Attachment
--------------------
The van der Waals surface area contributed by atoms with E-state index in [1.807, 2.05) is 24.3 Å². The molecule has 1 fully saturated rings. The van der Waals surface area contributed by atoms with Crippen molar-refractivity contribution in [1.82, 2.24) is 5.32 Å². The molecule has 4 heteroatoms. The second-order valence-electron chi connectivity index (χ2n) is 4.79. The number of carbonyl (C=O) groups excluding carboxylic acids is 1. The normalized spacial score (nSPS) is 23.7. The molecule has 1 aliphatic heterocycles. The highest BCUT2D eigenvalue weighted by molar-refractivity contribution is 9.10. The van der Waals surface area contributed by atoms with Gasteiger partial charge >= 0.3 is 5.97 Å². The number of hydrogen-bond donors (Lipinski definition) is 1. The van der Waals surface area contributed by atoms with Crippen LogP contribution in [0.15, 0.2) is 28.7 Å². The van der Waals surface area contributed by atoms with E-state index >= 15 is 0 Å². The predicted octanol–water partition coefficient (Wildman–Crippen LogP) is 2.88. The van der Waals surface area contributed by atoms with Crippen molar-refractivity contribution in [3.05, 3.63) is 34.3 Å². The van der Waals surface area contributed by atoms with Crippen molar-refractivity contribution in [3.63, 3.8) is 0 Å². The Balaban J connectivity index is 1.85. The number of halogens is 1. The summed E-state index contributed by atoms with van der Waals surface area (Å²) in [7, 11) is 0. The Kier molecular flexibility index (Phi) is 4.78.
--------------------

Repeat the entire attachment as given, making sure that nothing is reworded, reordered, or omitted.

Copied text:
The van der Waals surface area contributed by atoms with E-state index in [1.807, 2.05) is 24.3 Å². The molecule has 1 fully saturated rings. The van der Waals surface area contributed by atoms with Crippen molar-refractivity contribution in [1.82, 2.24) is 5.32 Å². The molecule has 4 heteroatoms. The second-order valence-electron chi connectivity index (χ2n) is 4.79. The number of carbonyl (C=O) groups excluding carboxylic acids is 1. The normalized spacial score (nSPS) is 23.7. The molecule has 1 aliphatic heterocycles. The highest BCUT2D eigenvalue weighted by molar-refractivity contribution is 9.10. The van der Waals surface area contributed by atoms with Gasteiger partial charge >= 0.3 is 5.97 Å². The number of hydrogen-bond donors (Lipinski definition) is 1. The van der Waals surface area contributed by atoms with Crippen LogP contribution in [0.15, 0.2) is 28.7 Å². The van der Waals surface area contributed by atoms with E-state index >= 15 is 0 Å². The predicted octanol–water partition coefficient (Wildman–Crippen LogP) is 2.88. The van der Waals surface area contributed by atoms with Crippen molar-refractivity contribution in [3.05, 3.63) is 34.3 Å². The van der Waals surface area contributed by atoms with Crippen molar-refractivity contribution in [3.63, 3.8) is 0 Å². The Balaban J connectivity index is 1.85. The number of halogens is 1. The summed E-state index contributed by atoms with van der Waals surface area (Å²) in [7, 11) is 0. The Kier molecular flexibility index (Phi) is 4.78.